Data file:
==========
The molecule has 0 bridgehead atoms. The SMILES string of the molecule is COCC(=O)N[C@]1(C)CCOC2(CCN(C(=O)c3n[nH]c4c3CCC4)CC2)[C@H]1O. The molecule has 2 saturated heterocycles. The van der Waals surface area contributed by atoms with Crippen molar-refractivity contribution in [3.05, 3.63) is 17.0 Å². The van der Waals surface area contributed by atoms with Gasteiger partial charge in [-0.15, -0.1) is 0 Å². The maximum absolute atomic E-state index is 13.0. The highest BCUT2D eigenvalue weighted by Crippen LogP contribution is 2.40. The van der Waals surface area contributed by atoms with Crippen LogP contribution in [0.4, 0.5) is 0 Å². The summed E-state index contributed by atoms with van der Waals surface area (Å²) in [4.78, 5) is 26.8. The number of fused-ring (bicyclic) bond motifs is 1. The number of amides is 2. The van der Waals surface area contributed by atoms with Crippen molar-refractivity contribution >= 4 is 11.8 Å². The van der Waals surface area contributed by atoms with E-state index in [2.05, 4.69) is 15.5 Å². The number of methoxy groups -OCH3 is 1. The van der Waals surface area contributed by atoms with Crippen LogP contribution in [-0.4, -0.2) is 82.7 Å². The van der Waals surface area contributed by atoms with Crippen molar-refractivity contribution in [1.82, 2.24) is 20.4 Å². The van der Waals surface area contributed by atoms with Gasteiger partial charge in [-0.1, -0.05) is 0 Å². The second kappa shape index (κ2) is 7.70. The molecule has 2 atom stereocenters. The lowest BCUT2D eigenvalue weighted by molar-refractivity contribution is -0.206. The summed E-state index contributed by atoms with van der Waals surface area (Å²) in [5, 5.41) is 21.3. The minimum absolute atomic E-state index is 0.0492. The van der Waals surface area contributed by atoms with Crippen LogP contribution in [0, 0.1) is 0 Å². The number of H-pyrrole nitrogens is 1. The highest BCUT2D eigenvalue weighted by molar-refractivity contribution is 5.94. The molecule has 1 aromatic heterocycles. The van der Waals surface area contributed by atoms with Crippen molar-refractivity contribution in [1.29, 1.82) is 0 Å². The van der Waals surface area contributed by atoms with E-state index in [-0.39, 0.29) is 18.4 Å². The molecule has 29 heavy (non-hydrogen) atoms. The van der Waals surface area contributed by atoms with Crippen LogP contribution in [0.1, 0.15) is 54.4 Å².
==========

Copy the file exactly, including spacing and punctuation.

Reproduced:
The molecule has 0 bridgehead atoms. The SMILES string of the molecule is COCC(=O)N[C@]1(C)CCOC2(CCN(C(=O)c3n[nH]c4c3CCC4)CC2)[C@H]1O. The molecule has 2 saturated heterocycles. The van der Waals surface area contributed by atoms with Crippen molar-refractivity contribution in [3.05, 3.63) is 17.0 Å². The van der Waals surface area contributed by atoms with Gasteiger partial charge in [-0.15, -0.1) is 0 Å². The maximum absolute atomic E-state index is 13.0. The highest BCUT2D eigenvalue weighted by Crippen LogP contribution is 2.40. The van der Waals surface area contributed by atoms with Crippen LogP contribution in [0.4, 0.5) is 0 Å². The summed E-state index contributed by atoms with van der Waals surface area (Å²) in [4.78, 5) is 26.8. The number of fused-ring (bicyclic) bond motifs is 1. The number of amides is 2. The van der Waals surface area contributed by atoms with Crippen molar-refractivity contribution >= 4 is 11.8 Å². The van der Waals surface area contributed by atoms with E-state index in [2.05, 4.69) is 15.5 Å². The number of methoxy groups -OCH3 is 1. The van der Waals surface area contributed by atoms with Crippen LogP contribution in [-0.4, -0.2) is 82.7 Å². The van der Waals surface area contributed by atoms with Crippen molar-refractivity contribution in [1.82, 2.24) is 20.4 Å². The van der Waals surface area contributed by atoms with Gasteiger partial charge in [-0.1, -0.05) is 0 Å². The second kappa shape index (κ2) is 7.70. The molecule has 2 atom stereocenters. The lowest BCUT2D eigenvalue weighted by molar-refractivity contribution is -0.206. The summed E-state index contributed by atoms with van der Waals surface area (Å²) in [5, 5.41) is 21.3. The minimum absolute atomic E-state index is 0.0492. The van der Waals surface area contributed by atoms with Crippen LogP contribution in [0, 0.1) is 0 Å². The number of H-pyrrole nitrogens is 1. The highest BCUT2D eigenvalue weighted by molar-refractivity contribution is 5.94. The molecule has 1 aromatic heterocycles. The van der Waals surface area contributed by atoms with Crippen molar-refractivity contribution in [1.29, 1.82) is 0 Å². The van der Waals surface area contributed by atoms with E-state index in [-0.39, 0.29) is 18.4 Å². The molecule has 29 heavy (non-hydrogen) atoms. The van der Waals surface area contributed by atoms with Crippen LogP contribution in [0.1, 0.15) is 54.4 Å².